Why SLAs on Request Errors do not work – and what you should do instead
We often see request error rates as an indicator for SLA compliance. Reality however shows that this draws a wrong picture.
Let’s start with an example.
We had a meeting with a customer and were talking about their SLA and what it is based on. Like in many other cases the request error rate was used and the actual SLA they agreed on was 0.5%. From the operations team we got the input that at the moment they have a request error rate of 0.1%. So they are far below the agreed value. The assumption from current rate is that every 1000th customer has a problem while using the website. Which really sounds good but is this assumption true or do more customers have problems?
Most people assume that a page load equals a single request, however if you start thinking about it you quickly realizes that this is of course not the case. A typical page consists of multiple resource requests. So from now on we focus on all resource requests.
Let’s take a look at a typical eCommerce example. A customer searches for a certain product and wants to buy it in our store. Typically he will have to walk through multiple pages. Each click will lead to a page load which executes multiple resource requests or execute one or more AJAX requests. In our example the visitor has to go through at least seven steps/pages starting at the product detail page ending up with on the confirmation page.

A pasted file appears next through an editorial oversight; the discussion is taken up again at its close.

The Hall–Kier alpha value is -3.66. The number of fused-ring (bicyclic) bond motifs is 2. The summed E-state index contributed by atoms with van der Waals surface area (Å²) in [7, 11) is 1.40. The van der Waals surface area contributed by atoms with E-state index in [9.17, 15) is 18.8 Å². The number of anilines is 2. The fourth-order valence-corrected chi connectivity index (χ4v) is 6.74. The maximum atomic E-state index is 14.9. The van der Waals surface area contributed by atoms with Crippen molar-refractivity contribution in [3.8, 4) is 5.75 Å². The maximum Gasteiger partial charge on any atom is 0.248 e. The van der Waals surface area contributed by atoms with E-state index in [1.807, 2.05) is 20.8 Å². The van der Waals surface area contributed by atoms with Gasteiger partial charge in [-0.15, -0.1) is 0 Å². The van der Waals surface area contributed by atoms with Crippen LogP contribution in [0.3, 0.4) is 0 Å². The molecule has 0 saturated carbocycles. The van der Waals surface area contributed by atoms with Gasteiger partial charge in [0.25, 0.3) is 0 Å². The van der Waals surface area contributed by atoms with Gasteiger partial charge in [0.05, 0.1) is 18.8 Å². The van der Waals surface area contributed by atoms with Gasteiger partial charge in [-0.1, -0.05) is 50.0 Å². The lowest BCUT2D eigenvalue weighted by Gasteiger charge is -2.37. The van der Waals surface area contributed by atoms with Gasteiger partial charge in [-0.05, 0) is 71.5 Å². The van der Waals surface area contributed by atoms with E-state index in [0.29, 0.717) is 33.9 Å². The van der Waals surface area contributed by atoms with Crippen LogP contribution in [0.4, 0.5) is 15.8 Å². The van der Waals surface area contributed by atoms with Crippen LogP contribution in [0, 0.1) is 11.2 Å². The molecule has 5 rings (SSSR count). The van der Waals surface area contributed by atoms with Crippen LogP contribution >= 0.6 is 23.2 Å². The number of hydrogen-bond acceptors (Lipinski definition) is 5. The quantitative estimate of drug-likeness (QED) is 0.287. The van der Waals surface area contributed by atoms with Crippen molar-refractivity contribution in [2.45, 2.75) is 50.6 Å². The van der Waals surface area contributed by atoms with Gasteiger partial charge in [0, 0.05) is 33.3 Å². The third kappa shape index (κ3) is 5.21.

The report shows the total Request Count per page. The shortest possible click path for a successful buy leads to 317 resource requests. To achieve a good user experience we need to deliver the resources fast and without any errors. However if we do the math for the reported error rate:
Customers with Errors = 317 requests * 0.1% = 31.7%
That means that on average every third user will have at least one failing request – and it doesn’t even violate our SLA!
The problem is that our error rate is independent from the number of requests per visiting customer. Therefore the SLA does not reflect any real world impact. Instead of a request failure rate we need to think about failed visits. The rate of failed visits has a direct impact on the conversion rate and thus the business. As such it is a much better KPI. If you ask again your operations team for this, most will not be able to give you the exact number. This is not a surprise as it is not easy to correlate independent web requests together to a visit.
This allows us to count errors and severe failures separately on a per page action or visit basis. In our case a page action is either a page load (including all resource requests) or a user interaction (including all resource and AJAX requests). A failed page action is like saying the content displayed in the browser is incomplete or even unusable and the user will not have a good experience.
Therefore instead of looking at failed requests it is much better to look at failed page actions.
When talking about User Experience we are however not only interested in single pages but in whole visits. We can tag visits that have errors as non-satisfied and visits that abandoned the page after an error as frustrated.
Such a failed visit rate draws a more accurate picture of reality, the impact on the business and in the end whether we need to investigate further or not.
SLA’s on request failure rate is not enough. One might even say it is worthless if you really want to find out how good or bad the user experience is for your customers. It is more important to know the failure rate per visit and you should think about defining SLA on this value. In addition we need to define which failed requests constitute a failed visit and are of high priority. This allows us to fix those problems with real impact and improve the user experience quickly.